Sadeq Al-Wesabi (author)
Over the course of the last 10 years, hundreds of thousands of Yemenis have been displaced from their homes, victims of separate—but similarly violent—regional conflicts in the northern and southern governorates.
This number of internally displaced people, or IDPs, is now more than 500,000, according to the Executive Unit for IDPs Camps in Yemen, a state organization formed in 2009.
Many of these people live in appalling conditions. The camps, the majority of which are in Aden and Hajja, are crowded. Food, water and warm blankets are hard to come by. Outbreaks of malaria, cholera and tuberculosis, among other sicknesses are reported.
In November, the United Nations High Commissioner for Refugees (UNHCR) urged the government to deal with its swelling population of internal refugees. State officials were receptive and efforts are underway but—due to lack of funding and a solid organizational framework—efforts are limping along unevenly.
There have been some achievements.
Notably, in Abyan—where state forces have been successful in pushing back Al-Qaeda affiliates that had been holding power—over 143,000 IDPs (around 90 percent of those Yemenis displaced in the South and about 30 percent of all registered IDPs) have returned to their towns and villages over the course of the past year.
But in other governorates in the South and the North, displaced people still have no house or facilities to return to even if mitigated fighting has allowed for such a homecoming.
The government declared it will draw up a new national policy to tackle the many, related problems that result from the displacements. The proposed action addresses not only the fate of displaced people, but also the difficulties experienced by temporary host communities.
The policy has yet to take any formal shape, Mohammed Harmal, deputy head of Executive Unit for IDPs Camps, said.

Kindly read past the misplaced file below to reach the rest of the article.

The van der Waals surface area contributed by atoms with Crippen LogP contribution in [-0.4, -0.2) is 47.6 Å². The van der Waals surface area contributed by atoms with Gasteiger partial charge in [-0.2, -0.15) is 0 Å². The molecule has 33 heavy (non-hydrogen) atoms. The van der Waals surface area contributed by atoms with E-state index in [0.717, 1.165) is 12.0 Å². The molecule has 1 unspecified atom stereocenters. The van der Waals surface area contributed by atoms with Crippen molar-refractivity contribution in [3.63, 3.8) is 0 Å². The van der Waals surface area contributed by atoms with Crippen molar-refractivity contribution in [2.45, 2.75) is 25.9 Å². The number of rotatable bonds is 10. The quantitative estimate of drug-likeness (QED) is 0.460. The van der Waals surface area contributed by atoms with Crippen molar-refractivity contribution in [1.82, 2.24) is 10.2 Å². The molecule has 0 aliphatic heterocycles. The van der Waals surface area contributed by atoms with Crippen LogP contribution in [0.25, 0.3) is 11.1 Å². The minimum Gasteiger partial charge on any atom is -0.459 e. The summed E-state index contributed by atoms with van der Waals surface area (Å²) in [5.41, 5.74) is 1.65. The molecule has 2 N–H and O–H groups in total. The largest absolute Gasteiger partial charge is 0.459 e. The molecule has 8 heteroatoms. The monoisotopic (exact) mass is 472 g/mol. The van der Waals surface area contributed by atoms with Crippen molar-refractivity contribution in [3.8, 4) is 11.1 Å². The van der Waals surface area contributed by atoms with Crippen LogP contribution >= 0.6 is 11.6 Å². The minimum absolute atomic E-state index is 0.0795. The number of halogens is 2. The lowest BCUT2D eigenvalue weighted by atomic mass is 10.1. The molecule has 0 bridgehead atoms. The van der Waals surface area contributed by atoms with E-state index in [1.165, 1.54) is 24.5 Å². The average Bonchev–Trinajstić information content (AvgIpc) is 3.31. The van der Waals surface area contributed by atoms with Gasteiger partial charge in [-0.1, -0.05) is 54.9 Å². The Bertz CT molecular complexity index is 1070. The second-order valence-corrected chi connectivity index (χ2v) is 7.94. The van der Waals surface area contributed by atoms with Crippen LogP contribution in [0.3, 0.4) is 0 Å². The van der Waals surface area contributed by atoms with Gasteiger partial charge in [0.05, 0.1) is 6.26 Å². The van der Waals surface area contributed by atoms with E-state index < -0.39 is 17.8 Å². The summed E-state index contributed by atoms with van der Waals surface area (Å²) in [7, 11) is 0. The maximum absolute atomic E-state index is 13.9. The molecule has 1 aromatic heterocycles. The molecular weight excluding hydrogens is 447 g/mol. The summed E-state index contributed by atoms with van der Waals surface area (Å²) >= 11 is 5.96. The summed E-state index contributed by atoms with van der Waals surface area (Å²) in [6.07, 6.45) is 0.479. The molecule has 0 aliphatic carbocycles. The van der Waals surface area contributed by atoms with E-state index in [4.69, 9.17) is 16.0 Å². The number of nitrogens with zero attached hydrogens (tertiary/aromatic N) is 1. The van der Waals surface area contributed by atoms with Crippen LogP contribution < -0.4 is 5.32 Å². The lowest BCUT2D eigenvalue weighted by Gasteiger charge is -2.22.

“The progress is slow,” Harmal admitted. And for those who are displaced, time is of the essence. IDPs are in need of immediate food, medical care and educational resources.
“This situation is tragic,” Najeeb Al-Sa’adi, head of the Wethaq Foundation for Civil Orientation, a Yemeni human rights organization, said. “[Displaced people] are severely impoverished. The alleged humanitarian aid doesn’t reach them,” he said, citing disorganization and mismanagement as the biggest problems facing aid work in Yemen.
Aid is administered by a coalition of domestic and foreign organizations, including the World Health Organization, the World Food Program and UNHCR. This past December, UNHCR and the Executive Unit for IDPs Camps held workshops in Sa’ada and Hajja—northern governorates that were hit hard during clashes between state forces and armed Houthi affiliates—bringing together displaced people, local tribal leaders and aids workers in conversation.
Zaid Al-Alaya’a, UNHCR senior public information assistant said the organization has been working closely with the government and strengthening the capacity of state institutions, such as the Ministry of Human Rights and the Executive Unit for IDPs Camps.
UNHCR offers assistance—providing mattresses, blankets and dishware among other items—to those who have been displaced, Al- Alaya’a said.
Though some IDPs have been able to return to their towns and villages, aid groups say too many are still homeless, caught between places, in a perpetual state of waiting. The estimated number of displaced people—from both the UNHCR and from the Executive Unit of IDPs Camps—only paints half the picture; the number of unregistered refugees is difficult to estimate.
Though domestic and international organizations are working to provide immediate assistance to IDPs, the final goal should be to bring people home, Harmal said. Everything else is a temporary solution.
“[Our job] isn’t limited to giving them a bag of flour, but also helping them to return to their homes safely,” Harmal said. “When we do this, we are helping all of Yemen.”